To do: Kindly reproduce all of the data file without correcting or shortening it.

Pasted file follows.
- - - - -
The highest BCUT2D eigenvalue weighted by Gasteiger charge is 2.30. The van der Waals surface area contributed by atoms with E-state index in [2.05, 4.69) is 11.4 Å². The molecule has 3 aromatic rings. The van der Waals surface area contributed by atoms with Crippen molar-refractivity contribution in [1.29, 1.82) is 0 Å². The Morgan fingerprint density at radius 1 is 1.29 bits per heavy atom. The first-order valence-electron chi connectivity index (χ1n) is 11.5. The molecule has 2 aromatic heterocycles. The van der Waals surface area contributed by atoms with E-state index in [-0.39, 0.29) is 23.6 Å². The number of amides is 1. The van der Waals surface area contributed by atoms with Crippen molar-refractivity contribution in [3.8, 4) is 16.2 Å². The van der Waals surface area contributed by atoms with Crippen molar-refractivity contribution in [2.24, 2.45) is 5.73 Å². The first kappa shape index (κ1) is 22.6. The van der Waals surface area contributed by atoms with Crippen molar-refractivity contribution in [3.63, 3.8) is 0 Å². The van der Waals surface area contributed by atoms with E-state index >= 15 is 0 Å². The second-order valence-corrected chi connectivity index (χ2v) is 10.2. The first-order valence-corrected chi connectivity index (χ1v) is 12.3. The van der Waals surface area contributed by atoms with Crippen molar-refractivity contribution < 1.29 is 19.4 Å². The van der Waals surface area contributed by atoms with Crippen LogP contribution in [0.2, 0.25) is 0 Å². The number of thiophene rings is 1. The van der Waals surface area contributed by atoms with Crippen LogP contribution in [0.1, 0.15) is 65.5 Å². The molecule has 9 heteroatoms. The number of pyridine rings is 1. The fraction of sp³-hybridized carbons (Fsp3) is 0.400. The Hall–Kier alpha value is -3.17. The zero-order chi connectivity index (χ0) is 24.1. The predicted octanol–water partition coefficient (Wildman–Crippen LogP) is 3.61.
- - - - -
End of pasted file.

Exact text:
The highest BCUT2D eigenvalue weighted by Gasteiger charge is 2.30. The van der Waals surface area contributed by atoms with E-state index in [2.05, 4.69) is 11.4 Å². The molecule has 3 aromatic rings. The van der Waals surface area contributed by atoms with Crippen molar-refractivity contribution in [1.29, 1.82) is 0 Å². The Morgan fingerprint density at radius 1 is 1.29 bits per heavy atom. The first-order valence-electron chi connectivity index (χ1n) is 11.5. The molecule has 2 aromatic heterocycles. The van der Waals surface area contributed by atoms with E-state index in [-0.39, 0.29) is 23.6 Å². The number of amides is 1. The van der Waals surface area contributed by atoms with Crippen molar-refractivity contribution in [3.8, 4) is 16.2 Å². The van der Waals surface area contributed by atoms with Crippen molar-refractivity contribution in [2.24, 2.45) is 5.73 Å². The first kappa shape index (κ1) is 22.6. The van der Waals surface area contributed by atoms with Crippen molar-refractivity contribution in [3.63, 3.8) is 0 Å². The van der Waals surface area contributed by atoms with E-state index >= 15 is 0 Å². The second-order valence-corrected chi connectivity index (χ2v) is 10.2. The first-order valence-corrected chi connectivity index (χ1v) is 12.3. The van der Waals surface area contributed by atoms with Crippen molar-refractivity contribution < 1.29 is 19.4 Å². The van der Waals surface area contributed by atoms with Crippen LogP contribution in [0.2, 0.25) is 0 Å². The number of thiophene rings is 1. The van der Waals surface area contributed by atoms with Crippen LogP contribution in [0.1, 0.15) is 65.5 Å². The molecule has 9 heteroatoms. The number of pyridine rings is 1. The fraction of sp³-hybridized carbons (Fsp3) is 0.400. The Hall–Kier alpha value is -3.17. The zero-order chi connectivity index (χ0) is 24.1. The predicted octanol–water partition coefficient (Wildman–Crippen LogP) is 3.61.